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America‚??s large-scale disaster‚?® readiness has slipped into neutral

Opinion: If America isn‚??t ready for the next major catastrophe, it’s because we have been spending four years getting unready.

When 600,000 million lost electrical power in India, it was a major inconvenience. Americans are far more million technologically dependent. A blackout of that magnitude here would be an unmitigated disaster.

Horrendous wildfires burned a Colorado Springs neighborhood to the ground. A nuclear firestorm would fry an entire city.

An earthquake in Iran killed hundreds of people. A major quake along the New Madrid fault line could kill 100,000 and leave seven million people homeless.

This summer has offered many reminders of how vulnerable the modern world is to old-fashioned catastrophes. But few Americans are paying attention. Even fewer realize how little has been done over the last four years to prepare the country for the next big-scale disaster.

America‚??s post-9/11 emphasis on large-scale disaster preparedness has slipped back into neutral. Most troubling is how the Obama Administration has allowed U.S. military forces specifically trained, equipped and practiced to deal with the worst kinds of disaster to atrophy.

After 9/11, Washington took the threat of catastrophes seriously. The Pentagon stood up the US Northern Command (Northcom). It was specifically charged with coordinating large-scale military support in the event of major national disasters.

It was a controversial step. Our democratic tradition, codified in an 1878 law, expects the military to play a restrained role at home. The Posse Comitatus (‚??the power of the county‚?Ě) Act reflected the tradition, that when a sheriff needed help enforcing the law, he would deputize his fellow civilians. And that was the point of the law: Civilians were supposed to enforce it. It outlawed using the military in domestic law enforcement so that politicians would be unable to use the military for political ends.

Northcom set up as a backstop

Northcom, however, was set up to backstop‚??not supplant‚??state and local emergency responses to a catastrophic event. By definition, a catastrophe puts thousands or tens of thousands of lives and billions of dollars in property at immediate risk‚??a situation that would overwhelm the civilian capacity to respond.

In the wake of Hurricane Katrina in 2005, Americans saw how really important it was to have that kind of military capacity at hand. It was never a question of the military ‚??taking over.‚?Ě As Lieutenant General Russel L. Honor√©, commander of U.S. forces during the response Katrina, wrote: ‚??For those of us on the active military side, this issue of dealing with state governments during disasters is almost like a dance. Do we lead or follow? In this sense the feds, especially the active military, are always the junior partner.‚?Ě After Katrina, the U.S. military stepped up planning to ensure adequate forces would be ready to respond more effectively to the next homeland disaster.

But during the last four years, many of those plans seem to have fallen apart.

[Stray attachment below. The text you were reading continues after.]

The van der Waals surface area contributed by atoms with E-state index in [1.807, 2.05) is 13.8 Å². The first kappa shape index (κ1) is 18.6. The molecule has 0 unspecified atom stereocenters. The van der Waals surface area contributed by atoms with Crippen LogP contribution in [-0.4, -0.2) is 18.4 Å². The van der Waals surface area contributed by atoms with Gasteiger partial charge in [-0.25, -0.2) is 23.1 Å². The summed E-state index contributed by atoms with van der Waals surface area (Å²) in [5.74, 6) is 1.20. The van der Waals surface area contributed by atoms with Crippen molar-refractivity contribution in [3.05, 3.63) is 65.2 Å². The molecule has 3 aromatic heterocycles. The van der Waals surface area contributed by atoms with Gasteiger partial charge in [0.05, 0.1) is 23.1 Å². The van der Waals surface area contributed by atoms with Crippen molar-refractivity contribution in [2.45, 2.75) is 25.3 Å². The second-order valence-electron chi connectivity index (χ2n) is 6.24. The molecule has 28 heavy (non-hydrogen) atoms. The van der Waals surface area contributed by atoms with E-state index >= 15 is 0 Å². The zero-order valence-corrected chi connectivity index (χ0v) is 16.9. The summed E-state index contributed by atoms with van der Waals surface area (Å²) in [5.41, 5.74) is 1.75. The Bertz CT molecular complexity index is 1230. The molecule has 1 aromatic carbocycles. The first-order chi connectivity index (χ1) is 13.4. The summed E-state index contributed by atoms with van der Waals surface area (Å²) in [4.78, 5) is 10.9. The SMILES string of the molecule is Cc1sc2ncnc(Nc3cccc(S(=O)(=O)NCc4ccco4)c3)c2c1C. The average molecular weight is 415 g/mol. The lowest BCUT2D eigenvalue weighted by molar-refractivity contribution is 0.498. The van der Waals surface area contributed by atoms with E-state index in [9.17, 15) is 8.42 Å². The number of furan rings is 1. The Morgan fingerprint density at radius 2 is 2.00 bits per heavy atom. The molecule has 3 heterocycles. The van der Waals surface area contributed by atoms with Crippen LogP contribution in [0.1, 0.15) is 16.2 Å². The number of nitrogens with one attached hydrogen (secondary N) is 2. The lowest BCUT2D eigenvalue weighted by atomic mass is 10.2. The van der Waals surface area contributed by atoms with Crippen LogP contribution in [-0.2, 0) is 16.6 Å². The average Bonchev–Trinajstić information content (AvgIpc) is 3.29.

The Pentagon had a program to help states draft disaster responses for major catastrophes. That program has lapsed.

The Bush administration had plans to develop federally integrated disaster planning for major disaster scenarios. That initiative was canned as well.

Then, in the 2010 Quadrennial Defense Review, the Pentagon announced it was cutting back on the number of troops specifically prepared for homeland disasters.

All these cutbacks and false starts occurred before President Obama announced another ‚??peace dividend‚?Ě and before the Administration brokered additional defense cuts‚??to take effect automatically‚??over the next 10 years. These budget reductions will bleed our military‚??s disaster response capacity even further.

‚??Limited operational readiness‚??

A forthcoming report by Paul McHale, a former Assistant Secretary for Homeland Defense in the Pentagon, flatly concludes that the president doesn‚??t have enough federal forces to deal with a large-scale, complex disaster. The report finds that the ‚??flawed policies embodied in the 2010 Quadrennial Defense Review have left Northern Command with inadequate capacity: an insufficient number of personnel, without the necessary training, possessing very limited operational readiness.‚?Ě It is a stunning rebuke of four years of backtracking on providing for the common defense.

Even without the threat of automatic defense budget cuts, the U.S. military will have a tough time maintaining its readiness to fulfill its core missions at home and abroad. In particular, the Army and Air Force National Guards, which are the backbone of response for domestic disasters, face daunting challenges‚??recovering from multiple deployments, repairing and updating equipment, backing up the active force, and being ready to react here at home.

If America isn‚??t ready for the next major catastrophe, it is because we have been spending four years getting unready. And that may be just the start of the downhill slide.

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Written By

James Jay Carafano is director of The Heritage Foundation‚??s Allison Center for Foreign Policy Studies.

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